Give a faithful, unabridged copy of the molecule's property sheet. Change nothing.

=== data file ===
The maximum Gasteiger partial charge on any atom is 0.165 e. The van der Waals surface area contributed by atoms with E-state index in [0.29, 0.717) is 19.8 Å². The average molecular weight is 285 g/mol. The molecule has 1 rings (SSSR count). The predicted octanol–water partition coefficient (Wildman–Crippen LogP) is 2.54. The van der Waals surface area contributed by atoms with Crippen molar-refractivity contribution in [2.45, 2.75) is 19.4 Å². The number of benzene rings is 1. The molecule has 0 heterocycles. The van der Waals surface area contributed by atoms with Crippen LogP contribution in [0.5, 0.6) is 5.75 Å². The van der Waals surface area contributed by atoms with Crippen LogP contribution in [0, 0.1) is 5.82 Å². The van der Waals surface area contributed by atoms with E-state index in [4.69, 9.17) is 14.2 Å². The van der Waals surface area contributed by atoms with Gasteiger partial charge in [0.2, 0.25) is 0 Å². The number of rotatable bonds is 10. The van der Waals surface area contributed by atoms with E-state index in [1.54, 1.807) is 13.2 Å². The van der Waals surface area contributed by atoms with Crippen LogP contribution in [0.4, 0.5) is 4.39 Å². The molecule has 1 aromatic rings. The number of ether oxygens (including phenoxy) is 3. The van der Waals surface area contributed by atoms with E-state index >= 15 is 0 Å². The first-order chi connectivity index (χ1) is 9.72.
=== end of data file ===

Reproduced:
The maximum Gasteiger partial charge on any atom is 0.165 e. The van der Waals surface area contributed by atoms with E-state index in [0.29, 0.717) is 19.8 Å². The average molecular weight is 285 g/mol. The molecule has 1 rings (SSSR count). The predicted octanol–water partition coefficient (Wildman–Crippen LogP) is 2.54. The van der Waals surface area contributed by atoms with Crippen molar-refractivity contribution in [2.45, 2.75) is 19.4 Å². The number of benzene rings is 1. The molecule has 0 heterocycles. The van der Waals surface area contributed by atoms with Crippen LogP contribution in [0.5, 0.6) is 5.75 Å². The van der Waals surface area contributed by atoms with Crippen LogP contribution in [0, 0.1) is 5.82 Å². The van der Waals surface area contributed by atoms with E-state index in [4.69, 9.17) is 14.2 Å². The van der Waals surface area contributed by atoms with Gasteiger partial charge in [0.2, 0.25) is 0 Å². The number of rotatable bonds is 10. The van der Waals surface area contributed by atoms with E-state index in [1.54, 1.807) is 13.2 Å². The van der Waals surface area contributed by atoms with Crippen LogP contribution in [0.4, 0.5) is 4.39 Å². The molecule has 1 aromatic rings. The number of ether oxygens (including phenoxy) is 3. The van der Waals surface area contributed by atoms with E-state index >= 15 is 0 Å². The first-order chi connectivity index (χ1) is 9.72.